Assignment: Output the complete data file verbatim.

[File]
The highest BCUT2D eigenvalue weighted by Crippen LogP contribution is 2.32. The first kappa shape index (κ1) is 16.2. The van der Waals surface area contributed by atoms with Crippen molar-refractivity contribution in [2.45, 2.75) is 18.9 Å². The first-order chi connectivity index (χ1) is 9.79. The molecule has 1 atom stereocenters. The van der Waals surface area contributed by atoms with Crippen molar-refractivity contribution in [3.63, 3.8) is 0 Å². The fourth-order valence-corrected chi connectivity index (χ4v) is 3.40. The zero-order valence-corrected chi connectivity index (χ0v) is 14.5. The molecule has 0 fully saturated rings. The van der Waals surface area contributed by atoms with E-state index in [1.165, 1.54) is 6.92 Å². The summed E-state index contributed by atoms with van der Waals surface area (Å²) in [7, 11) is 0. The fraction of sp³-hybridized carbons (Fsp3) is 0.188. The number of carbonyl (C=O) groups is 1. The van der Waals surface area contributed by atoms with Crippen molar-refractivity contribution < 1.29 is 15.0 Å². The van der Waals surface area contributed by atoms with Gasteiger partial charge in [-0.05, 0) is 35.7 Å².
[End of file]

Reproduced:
The highest BCUT2D eigenvalue weighted by Crippen LogP contribution is 2.32. The first kappa shape index (κ1) is 16.2. The van der Waals surface area contributed by atoms with Crippen molar-refractivity contribution in [2.45, 2.75) is 18.9 Å². The first-order chi connectivity index (χ1) is 9.79. The molecule has 1 atom stereocenters. The van der Waals surface area contributed by atoms with Crippen molar-refractivity contribution in [3.63, 3.8) is 0 Å². The fourth-order valence-corrected chi connectivity index (χ4v) is 3.40. The zero-order valence-corrected chi connectivity index (χ0v) is 14.5. The molecule has 0 fully saturated rings. The van der Waals surface area contributed by atoms with E-state index in [1.165, 1.54) is 6.92 Å². The summed E-state index contributed by atoms with van der Waals surface area (Å²) in [7, 11) is 0. The fraction of sp³-hybridized carbons (Fsp3) is 0.188. The number of carbonyl (C=O) groups is 1. The van der Waals surface area contributed by atoms with Crippen molar-refractivity contribution < 1.29 is 15.0 Å². The van der Waals surface area contributed by atoms with Gasteiger partial charge in [-0.05, 0) is 35.7 Å².